[0006] Various devices have been proposed such as mounting a shield around a radiator of electromagnetic waves or other devices have been provided at the electronic machines to prevent leakage of electromagnetic waves.

[0007] In addition, various techniques have been proposed to reflect or receive the radiated electromagnetic waves for the purpose of avoiding the influence of the emitted electromagnetic waves.

[0008] Normally, an electromagnetic wave receiver which consists mainly of magnetic material such as ferrite is used near a frequency range between 10 MHZ-1 GHz, and conductive material such as carbon, magnetic material such as carbonyl iron, metallic fiber, conductive fiber and conductive paint are used in a frequency range over 1 GHz.

[0009] A nonwoven fabric sheet comprising metallic fibers for absorbing electromagnetic waves has been proposed, for example, Japanese Patent Publication Nos.12898/1990 and 307268/1997.

[0010] The conductive high polymer fibers are metallic fibers, each fiber having a diameter of 20 μm and a length of 5 mm, which is described in Japanese Patent Publication No. 12898/1990.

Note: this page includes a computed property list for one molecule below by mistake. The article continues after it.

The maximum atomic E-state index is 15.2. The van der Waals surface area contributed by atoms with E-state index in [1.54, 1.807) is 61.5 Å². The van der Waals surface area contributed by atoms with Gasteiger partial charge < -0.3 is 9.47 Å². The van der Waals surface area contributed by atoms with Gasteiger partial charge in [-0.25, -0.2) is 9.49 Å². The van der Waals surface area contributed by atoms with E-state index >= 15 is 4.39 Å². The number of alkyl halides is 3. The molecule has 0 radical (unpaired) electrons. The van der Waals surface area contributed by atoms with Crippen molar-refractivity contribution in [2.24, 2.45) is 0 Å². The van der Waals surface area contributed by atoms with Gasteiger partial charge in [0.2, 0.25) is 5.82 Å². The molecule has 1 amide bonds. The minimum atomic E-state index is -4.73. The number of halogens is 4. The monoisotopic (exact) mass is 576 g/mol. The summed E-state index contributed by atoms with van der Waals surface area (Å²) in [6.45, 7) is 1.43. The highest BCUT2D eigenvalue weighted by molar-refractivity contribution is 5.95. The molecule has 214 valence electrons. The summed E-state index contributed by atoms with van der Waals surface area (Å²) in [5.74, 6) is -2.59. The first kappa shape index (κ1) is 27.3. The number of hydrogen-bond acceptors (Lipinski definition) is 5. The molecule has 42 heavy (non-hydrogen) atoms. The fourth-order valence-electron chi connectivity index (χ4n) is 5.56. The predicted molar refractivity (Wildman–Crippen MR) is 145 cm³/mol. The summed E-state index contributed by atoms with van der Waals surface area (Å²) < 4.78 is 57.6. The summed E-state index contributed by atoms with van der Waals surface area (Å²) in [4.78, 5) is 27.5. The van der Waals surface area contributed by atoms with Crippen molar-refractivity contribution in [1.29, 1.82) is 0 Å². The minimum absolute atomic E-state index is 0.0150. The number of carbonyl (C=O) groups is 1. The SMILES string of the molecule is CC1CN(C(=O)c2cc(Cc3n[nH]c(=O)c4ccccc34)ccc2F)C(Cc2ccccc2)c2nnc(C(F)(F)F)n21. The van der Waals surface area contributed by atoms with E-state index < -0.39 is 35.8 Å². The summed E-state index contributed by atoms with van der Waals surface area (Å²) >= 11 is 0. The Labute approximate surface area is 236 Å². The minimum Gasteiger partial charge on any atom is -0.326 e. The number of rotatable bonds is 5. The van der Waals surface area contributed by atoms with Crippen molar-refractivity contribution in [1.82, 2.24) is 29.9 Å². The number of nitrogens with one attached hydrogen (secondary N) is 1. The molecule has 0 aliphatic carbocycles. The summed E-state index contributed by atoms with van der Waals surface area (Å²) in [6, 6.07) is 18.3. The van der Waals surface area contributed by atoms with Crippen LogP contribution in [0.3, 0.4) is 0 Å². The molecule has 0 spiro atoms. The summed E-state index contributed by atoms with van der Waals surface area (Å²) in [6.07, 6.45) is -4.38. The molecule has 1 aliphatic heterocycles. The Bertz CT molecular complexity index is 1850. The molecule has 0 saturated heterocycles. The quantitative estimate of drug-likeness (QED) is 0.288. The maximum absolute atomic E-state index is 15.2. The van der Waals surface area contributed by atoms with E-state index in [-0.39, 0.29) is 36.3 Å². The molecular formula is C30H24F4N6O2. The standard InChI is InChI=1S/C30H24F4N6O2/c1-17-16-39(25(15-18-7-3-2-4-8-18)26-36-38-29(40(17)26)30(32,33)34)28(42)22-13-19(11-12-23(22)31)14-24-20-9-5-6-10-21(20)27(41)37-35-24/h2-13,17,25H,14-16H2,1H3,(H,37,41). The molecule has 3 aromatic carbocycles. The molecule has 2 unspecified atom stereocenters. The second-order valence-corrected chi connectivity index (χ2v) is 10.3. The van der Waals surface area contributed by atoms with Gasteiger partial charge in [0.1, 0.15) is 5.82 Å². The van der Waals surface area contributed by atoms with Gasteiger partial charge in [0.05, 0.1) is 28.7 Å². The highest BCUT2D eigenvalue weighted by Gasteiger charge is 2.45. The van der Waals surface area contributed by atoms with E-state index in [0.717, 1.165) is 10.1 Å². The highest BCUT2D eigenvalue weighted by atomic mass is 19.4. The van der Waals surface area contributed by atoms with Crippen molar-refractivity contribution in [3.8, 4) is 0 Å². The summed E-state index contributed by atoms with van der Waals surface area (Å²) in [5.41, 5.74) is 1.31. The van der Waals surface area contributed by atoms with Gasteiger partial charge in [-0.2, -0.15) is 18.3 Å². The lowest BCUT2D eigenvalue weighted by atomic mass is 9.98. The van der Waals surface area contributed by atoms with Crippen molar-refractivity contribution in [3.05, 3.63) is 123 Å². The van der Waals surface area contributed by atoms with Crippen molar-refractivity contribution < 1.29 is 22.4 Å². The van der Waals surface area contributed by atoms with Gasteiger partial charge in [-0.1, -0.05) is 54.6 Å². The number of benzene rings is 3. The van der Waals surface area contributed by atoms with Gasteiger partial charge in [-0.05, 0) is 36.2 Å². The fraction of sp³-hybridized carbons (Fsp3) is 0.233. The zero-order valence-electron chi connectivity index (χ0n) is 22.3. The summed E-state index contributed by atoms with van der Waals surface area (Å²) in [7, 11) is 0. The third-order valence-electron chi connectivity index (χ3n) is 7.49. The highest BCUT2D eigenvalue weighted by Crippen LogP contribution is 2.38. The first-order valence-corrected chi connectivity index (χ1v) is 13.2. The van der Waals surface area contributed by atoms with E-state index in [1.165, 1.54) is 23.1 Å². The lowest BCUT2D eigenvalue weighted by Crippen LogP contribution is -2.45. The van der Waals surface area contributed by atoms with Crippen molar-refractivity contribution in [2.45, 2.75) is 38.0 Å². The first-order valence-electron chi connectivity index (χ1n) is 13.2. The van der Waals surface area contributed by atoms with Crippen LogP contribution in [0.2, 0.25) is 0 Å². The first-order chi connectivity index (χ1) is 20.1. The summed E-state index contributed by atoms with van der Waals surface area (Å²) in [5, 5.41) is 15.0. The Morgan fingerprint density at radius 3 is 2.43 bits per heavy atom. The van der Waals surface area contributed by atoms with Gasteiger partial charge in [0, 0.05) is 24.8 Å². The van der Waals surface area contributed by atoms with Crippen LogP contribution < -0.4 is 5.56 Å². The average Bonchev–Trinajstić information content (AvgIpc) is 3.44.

[0011] The metallic fibers, each fiber having a diameter of 10-100 μm, a length of 1 5 mm and being penetrated into a pressure-molded resin, are described in Japanese Patent Publication No. 188190/1993.

[0012] The metallic fibers, each fiber having a length more than 1 mm and a thickness less than {fraction (1/10)} of the length, are described in Japanese Patent Publication No. 288684/1996.

[0013] In view of the fact that the fibers of the nonwoven fabric sheets for absorbing electromagnetic waves are relatively linear, not easily got caught with each other, hardly cut off in a manufacturing process and can be arranged along the nonwoven fabric sheet which is being produced.

[0014] The production stage of any absorbing sheet for electromagnetic waves, however, is very complicated so that the cost of the produced absorbing sheet increases.

[0015] A wire diameter of each metallic fiber is substantially uniform, and a length thereof is also uniform so that reflecting attenuation effect of incident electromagnetic waves is remarkably different when a plane of polarization of electromagnetic wave is in parallel with a longitudinal direction of the absorbing sheet and when the plane thereof is vertical to the absorbing sheet.